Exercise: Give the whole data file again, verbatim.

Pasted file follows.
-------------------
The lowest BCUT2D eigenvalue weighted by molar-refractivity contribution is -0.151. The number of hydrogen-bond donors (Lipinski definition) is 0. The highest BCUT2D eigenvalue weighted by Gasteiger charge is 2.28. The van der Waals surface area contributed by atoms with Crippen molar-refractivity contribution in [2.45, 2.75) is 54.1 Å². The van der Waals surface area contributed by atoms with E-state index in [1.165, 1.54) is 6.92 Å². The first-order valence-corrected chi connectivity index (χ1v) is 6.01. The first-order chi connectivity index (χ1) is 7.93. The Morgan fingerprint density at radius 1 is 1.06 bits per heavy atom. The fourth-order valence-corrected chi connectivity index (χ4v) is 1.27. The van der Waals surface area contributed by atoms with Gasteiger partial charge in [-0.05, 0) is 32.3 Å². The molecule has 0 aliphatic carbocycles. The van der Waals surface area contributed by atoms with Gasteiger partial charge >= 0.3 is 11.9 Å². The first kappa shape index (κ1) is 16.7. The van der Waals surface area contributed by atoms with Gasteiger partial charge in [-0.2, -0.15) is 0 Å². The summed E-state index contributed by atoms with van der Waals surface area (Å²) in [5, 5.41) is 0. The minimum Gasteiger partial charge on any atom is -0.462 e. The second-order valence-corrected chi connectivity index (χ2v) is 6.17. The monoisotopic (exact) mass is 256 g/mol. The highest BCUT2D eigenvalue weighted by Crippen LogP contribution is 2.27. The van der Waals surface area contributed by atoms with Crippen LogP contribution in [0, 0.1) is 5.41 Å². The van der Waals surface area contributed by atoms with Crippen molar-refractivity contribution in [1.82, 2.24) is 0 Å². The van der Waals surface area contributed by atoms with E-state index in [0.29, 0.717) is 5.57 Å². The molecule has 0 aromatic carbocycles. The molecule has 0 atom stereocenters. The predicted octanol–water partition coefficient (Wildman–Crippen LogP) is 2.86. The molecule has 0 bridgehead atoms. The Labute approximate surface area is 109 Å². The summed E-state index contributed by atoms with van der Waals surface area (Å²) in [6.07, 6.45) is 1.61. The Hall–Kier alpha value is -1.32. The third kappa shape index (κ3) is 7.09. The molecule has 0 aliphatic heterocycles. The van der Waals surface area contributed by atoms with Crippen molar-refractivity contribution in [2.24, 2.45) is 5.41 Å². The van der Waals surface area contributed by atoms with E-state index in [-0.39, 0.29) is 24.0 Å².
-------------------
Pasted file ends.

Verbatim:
The lowest BCUT2D eigenvalue weighted by molar-refractivity contribution is -0.151. The number of hydrogen-bond donors (Lipinski definition) is 0. The highest BCUT2D eigenvalue weighted by Gasteiger charge is 2.28. The van der Waals surface area contributed by atoms with Crippen molar-refractivity contribution in [2.45, 2.75) is 54.1 Å². The van der Waals surface area contributed by atoms with E-state index in [1.165, 1.54) is 6.92 Å². The first-order valence-corrected chi connectivity index (χ1v) is 6.01. The first-order chi connectivity index (χ1) is 7.93. The Morgan fingerprint density at radius 1 is 1.06 bits per heavy atom. The fourth-order valence-corrected chi connectivity index (χ4v) is 1.27. The van der Waals surface area contributed by atoms with Gasteiger partial charge in [-0.05, 0) is 32.3 Å². The molecule has 0 aliphatic carbocycles. The van der Waals surface area contributed by atoms with Gasteiger partial charge >= 0.3 is 11.9 Å². The first kappa shape index (κ1) is 16.7. The van der Waals surface area contributed by atoms with Gasteiger partial charge in [-0.2, -0.15) is 0 Å². The summed E-state index contributed by atoms with van der Waals surface area (Å²) in [5, 5.41) is 0. The minimum Gasteiger partial charge on any atom is -0.462 e. The second-order valence-corrected chi connectivity index (χ2v) is 6.17. The monoisotopic (exact) mass is 256 g/mol. The highest BCUT2D eigenvalue weighted by Crippen LogP contribution is 2.27. The van der Waals surface area contributed by atoms with Crippen LogP contribution in [0, 0.1) is 5.41 Å². The van der Waals surface area contributed by atoms with Crippen molar-refractivity contribution in [1.82, 2.24) is 0 Å². The van der Waals surface area contributed by atoms with E-state index in [0.29, 0.717) is 5.57 Å². The molecule has 0 aromatic carbocycles. The molecule has 0 atom stereocenters. The predicted octanol–water partition coefficient (Wildman–Crippen LogP) is 2.86. The molecule has 0 bridgehead atoms. The Labute approximate surface area is 109 Å². The summed E-state index contributed by atoms with van der Waals surface area (Å²) in [6.07, 6.45) is 1.61. The Hall–Kier alpha value is -1.32. The third kappa shape index (κ3) is 7.09. The molecule has 0 aliphatic heterocycles. The van der Waals surface area contributed by atoms with Crippen molar-refractivity contribution in [2.24, 2.45) is 5.41 Å². The van der Waals surface area contributed by atoms with E-state index in [-0.39, 0.29) is 24.0 Å².